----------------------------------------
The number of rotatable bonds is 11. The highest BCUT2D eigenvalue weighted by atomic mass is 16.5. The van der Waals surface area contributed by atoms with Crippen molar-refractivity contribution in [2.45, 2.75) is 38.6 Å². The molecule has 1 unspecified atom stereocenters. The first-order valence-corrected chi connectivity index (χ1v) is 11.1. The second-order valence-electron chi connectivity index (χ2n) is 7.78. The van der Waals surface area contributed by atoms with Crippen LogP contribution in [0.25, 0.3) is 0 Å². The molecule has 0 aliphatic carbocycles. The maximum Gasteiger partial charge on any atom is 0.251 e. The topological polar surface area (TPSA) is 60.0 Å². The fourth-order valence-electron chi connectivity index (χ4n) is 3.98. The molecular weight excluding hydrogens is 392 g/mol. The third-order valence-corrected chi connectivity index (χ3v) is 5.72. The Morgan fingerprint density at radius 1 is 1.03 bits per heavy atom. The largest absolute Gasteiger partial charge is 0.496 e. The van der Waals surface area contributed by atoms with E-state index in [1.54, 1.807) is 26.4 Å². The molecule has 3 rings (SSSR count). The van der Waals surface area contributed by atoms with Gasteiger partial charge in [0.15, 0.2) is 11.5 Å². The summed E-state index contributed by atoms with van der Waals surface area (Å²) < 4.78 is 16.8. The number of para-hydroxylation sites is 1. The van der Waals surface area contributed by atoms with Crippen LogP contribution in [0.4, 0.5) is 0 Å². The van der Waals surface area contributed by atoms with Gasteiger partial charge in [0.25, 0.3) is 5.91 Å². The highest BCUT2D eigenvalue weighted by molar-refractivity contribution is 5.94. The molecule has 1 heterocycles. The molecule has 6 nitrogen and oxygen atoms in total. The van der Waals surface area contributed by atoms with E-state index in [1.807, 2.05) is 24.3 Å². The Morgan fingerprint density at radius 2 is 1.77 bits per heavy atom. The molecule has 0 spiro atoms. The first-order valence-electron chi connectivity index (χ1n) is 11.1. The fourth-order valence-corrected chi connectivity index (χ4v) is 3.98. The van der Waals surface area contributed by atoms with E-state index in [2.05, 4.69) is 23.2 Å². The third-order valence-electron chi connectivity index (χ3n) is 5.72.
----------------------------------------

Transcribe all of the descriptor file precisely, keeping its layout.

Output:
The number of rotatable bonds is 11. The highest BCUT2D eigenvalue weighted by atomic mass is 16.5. The van der Waals surface area contributed by atoms with Crippen molar-refractivity contribution in [2.45, 2.75) is 38.6 Å². The molecule has 1 unspecified atom stereocenters. The first-order valence-corrected chi connectivity index (χ1v) is 11.1. The second-order valence-electron chi connectivity index (χ2n) is 7.78. The van der Waals surface area contributed by atoms with Crippen LogP contribution in [0.25, 0.3) is 0 Å². The molecule has 0 aliphatic carbocycles. The maximum Gasteiger partial charge on any atom is 0.251 e. The topological polar surface area (TPSA) is 60.0 Å². The fourth-order valence-electron chi connectivity index (χ4n) is 3.98. The molecular weight excluding hydrogens is 392 g/mol. The third-order valence-corrected chi connectivity index (χ3v) is 5.72. The Morgan fingerprint density at radius 1 is 1.03 bits per heavy atom. The largest absolute Gasteiger partial charge is 0.496 e. The van der Waals surface area contributed by atoms with E-state index in [1.54, 1.807) is 26.4 Å². The molecule has 3 rings (SSSR count). The van der Waals surface area contributed by atoms with Gasteiger partial charge in [0.15, 0.2) is 11.5 Å². The summed E-state index contributed by atoms with van der Waals surface area (Å²) < 4.78 is 16.8. The number of para-hydroxylation sites is 1. The van der Waals surface area contributed by atoms with Crippen LogP contribution in [0.4, 0.5) is 0 Å². The van der Waals surface area contributed by atoms with Gasteiger partial charge in [0.25, 0.3) is 5.91 Å². The highest BCUT2D eigenvalue weighted by molar-refractivity contribution is 5.94. The molecule has 1 heterocycles. The molecule has 6 nitrogen and oxygen atoms in total. The van der Waals surface area contributed by atoms with E-state index in [1.807, 2.05) is 24.3 Å². The Morgan fingerprint density at radius 2 is 1.77 bits per heavy atom. The molecule has 0 spiro atoms. The first-order valence-electron chi connectivity index (χ1n) is 11.1. The fourth-order valence-corrected chi connectivity index (χ4v) is 3.98. The van der Waals surface area contributed by atoms with E-state index in [2.05, 4.69) is 23.2 Å². The third-order valence-electron chi connectivity index (χ3n) is 5.72.